no 2000 os.

    I did get to that stage with the vob's but i was wondering if they contained the audio files within them? cause the first attempt to burn them there was no sound just the video.

    You see i know i am missing something out when using TMPGEnc like settings and such and author i think i know cause that pretty simple.

    I just need sum1 to send me a step by step using these 2 programs on how to convert the avi file to dvd format to burn with nero....

    if so e-mail is cougars@barrysworld.com

    Rotary thanks man
     
  9. Rotary

    Rotary Senior member

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    hi

    did you run vobs in powerdvd? they should have sound in mine did!

    thxxxx
     
  10. Chewie

    Chewie Guest

    Actually yes i did try the vob's in power dvd but no there was not any sound so i must of missed something in TMPGEnc or TMPGEnc dvd author beofre the vob's were created.

    I need help fast eeekkk!
     
  11. Rotary

    Rotary Senior member

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    hi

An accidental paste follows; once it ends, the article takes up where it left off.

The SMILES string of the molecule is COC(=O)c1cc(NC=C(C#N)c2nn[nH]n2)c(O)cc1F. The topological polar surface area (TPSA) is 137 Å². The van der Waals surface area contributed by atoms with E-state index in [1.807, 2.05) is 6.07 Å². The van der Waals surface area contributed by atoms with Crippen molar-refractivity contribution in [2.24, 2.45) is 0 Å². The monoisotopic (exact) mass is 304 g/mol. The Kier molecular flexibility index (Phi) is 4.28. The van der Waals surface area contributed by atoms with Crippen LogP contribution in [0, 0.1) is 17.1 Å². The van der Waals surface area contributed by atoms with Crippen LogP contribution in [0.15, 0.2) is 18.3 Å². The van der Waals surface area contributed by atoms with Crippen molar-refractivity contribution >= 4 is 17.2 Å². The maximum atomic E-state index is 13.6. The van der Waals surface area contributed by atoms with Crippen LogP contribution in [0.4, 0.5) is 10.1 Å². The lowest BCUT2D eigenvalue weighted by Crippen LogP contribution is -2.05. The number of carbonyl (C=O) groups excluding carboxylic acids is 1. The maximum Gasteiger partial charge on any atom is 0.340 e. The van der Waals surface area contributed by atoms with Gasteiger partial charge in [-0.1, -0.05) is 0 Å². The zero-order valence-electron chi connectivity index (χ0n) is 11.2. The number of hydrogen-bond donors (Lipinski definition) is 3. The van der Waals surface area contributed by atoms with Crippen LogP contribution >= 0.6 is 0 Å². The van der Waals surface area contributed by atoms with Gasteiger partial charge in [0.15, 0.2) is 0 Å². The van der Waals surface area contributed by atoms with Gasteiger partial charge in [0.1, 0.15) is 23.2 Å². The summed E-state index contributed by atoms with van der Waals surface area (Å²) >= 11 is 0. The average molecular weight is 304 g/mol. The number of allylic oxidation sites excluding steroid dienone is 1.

ok, are you starting with a dvd file format?

    or mpeg? did you use dvd2avi to get .d2v and wave file?

    can you say what you have to start and what program and settings you used?

    we can go from there!

    i myself are doing this too to get one i did better quality! so we can go through together!

    i am going from dvd ntsc to dvd pal !

    Thxxx
     
  12. Chewie

    Chewie Guest

    Firstly i am starting with an avi or can use a mpg which then i turned into w2v and a wav file.
    The i muliplex them to give me 1 file producing 1 single file and the i used author to create the vob's.
    Dont ask me about settings i cant remember as i am using another pc, and to be honest i dont really understand the settings myself.

    TMPGEnc and TMPGEnc Author is the programs i am using m8.
     
  13. Rotary

    Rotary Senior member

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    Standards Conversion (on the cheap)
    I hope this page will provide a useful guide for converting video of various formats from one video standard to another. There is not one absolutely correct way to convert from one standard to another, and any conversion technique will have its own set of advantages and disadvantages. The quality of the conversion is in the eye of the beholder, but I believe the methods shown here will provide an excellent balance between quality and simplicity.

    Tools
    The following tools are used by the methods outlined below. Please consult the installation instructions of the tools specified.

    TMPGEnc – MPEG 1 and 2 encoder (MPEG 2 encode requires purchase after the initial trial period expires).
    AVISynth – A script-based video processing application.
    BeSweet – A command-line-based audio processing application.
    BeSweetGUI – A GUI front end for BeSweet.